Do you really need to cross?

30th October 2020|2min

Stop and take your pack off, drink some water, eat a snack, think about what you see and have a chat with your group. These are all basic steps everyone should take before deciding if a river is safe to attempt a crossing.

Our Operations Manager and river safety expert Nathan Watson says it’s important that everyone in a tramping party feels comfortable with a river crossing.

“The most important element of a river crossing is the very first decision you make – should you attempt to cross, or not – making this decision as a group is essential,” says Watson.

It is almost never the case that trampers are forced into a position where it’s safer to risk a river crossing than to stay put.

“It’s one thing to get into a river that’s running at a low flow and make a mistake or have a bad technique, but it’s another thing to get into a flooded or dangerous river in the first place.”

Watson has pulled together his top tips along with MSC resources to help beginners, intermediate and even experienced trampers understand a river crossing. 


The three main steps of a river crossing are:
  • Do you need to cross?
  • If yes, where?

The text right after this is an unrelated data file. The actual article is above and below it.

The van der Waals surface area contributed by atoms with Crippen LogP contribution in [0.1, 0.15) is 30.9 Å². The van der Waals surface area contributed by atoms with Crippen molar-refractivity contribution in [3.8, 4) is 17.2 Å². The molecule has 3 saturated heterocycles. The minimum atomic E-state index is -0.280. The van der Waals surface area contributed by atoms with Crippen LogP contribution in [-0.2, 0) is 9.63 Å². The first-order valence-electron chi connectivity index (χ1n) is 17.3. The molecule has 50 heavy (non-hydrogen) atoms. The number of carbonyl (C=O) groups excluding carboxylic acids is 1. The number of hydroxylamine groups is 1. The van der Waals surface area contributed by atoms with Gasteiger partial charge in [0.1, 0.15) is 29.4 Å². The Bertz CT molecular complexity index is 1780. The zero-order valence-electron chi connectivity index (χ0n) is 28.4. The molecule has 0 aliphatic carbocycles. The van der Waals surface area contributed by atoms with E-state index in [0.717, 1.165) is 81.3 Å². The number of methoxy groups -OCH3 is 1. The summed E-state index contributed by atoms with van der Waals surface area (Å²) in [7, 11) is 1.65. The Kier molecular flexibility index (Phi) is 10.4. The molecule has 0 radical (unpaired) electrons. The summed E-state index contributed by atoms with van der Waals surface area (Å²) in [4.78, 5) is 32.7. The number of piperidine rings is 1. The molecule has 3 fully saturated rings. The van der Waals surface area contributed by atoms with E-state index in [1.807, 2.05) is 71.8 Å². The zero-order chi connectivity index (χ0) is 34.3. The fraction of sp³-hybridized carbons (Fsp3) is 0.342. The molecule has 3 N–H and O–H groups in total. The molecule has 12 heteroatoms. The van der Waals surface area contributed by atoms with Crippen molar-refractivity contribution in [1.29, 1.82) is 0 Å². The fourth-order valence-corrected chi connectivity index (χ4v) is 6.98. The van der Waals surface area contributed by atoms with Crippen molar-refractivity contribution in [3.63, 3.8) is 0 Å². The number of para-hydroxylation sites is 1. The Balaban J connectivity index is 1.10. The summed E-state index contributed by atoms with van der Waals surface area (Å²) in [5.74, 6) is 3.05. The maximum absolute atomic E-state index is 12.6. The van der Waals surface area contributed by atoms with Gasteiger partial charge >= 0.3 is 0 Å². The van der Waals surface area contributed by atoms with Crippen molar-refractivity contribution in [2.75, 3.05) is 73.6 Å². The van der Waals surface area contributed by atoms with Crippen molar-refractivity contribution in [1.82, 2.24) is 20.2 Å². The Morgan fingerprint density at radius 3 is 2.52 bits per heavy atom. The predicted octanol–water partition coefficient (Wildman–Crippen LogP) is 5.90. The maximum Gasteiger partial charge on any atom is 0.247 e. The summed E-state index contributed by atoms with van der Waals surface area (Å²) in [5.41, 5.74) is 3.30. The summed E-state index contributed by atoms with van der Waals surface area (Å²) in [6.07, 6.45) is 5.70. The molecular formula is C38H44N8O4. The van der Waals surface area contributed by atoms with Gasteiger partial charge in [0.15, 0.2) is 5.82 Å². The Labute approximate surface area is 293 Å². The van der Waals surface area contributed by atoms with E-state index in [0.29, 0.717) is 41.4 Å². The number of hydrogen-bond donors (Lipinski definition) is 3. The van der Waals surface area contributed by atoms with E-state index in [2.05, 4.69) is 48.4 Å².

• If yes, how?

There are some simple things you can look for when trying to determine if a river is safe to cross.


Find a good viewing spot on the riverbank and look for:

Speed – is the river flowing faster than your walking pace? If yes, that’s a sign the river is probably unsafe

Water colour – is the water discoloured, brown, dirty, or murky? If yes, then it is very likely the river is ‘flooded’, meaning a higher than normal water flow, and another sign it’s not a safe crossing.    

Items in the river - Can you see any debris, like tree branches, being carried down in the water? If you do, stay out, this is not a safe river to attempt to cross.

The sound of moving rocks – Can you hear rocks being moved by the water? If yes, stay out, this is not a safe river to attempt to cross.

If you’re not experienced in river crossings or identifying unsafe rivers, then try to avoid crossing rivers by selecting tracks that use bridges.

Always be prepared to change your plans to avoid crossing an unsafe river.

It is much safer to seek shelter and wait for the river level to drop, or turn around and head back the way you came.

If you and your group determine that it is safe to attempt a crossing, make sure you use the ‘mutual support technique’. This is the safest way to cross with other people. Watch our short video for all the details on how this technique works.

Operations Manager Nathan Watson’s go to checklist before any river crossing:

The ‘BREEDS’ self-checklist

  • B – Bed surface (what’s under your feet, or in the river, that could make the crossing difficult?)
  • R – Run out (look downstream, if something went wrong what is below you that could cause problems?)
  • E – Entry point (where can you easily access a suitable crossing point?)
  • E – Exit point (where can you easily and safely, exit the river?)
  • D – Depth (how deep will the water be on the shortest person?)
  • S – Speed (Is the water moving faster than walking pace?)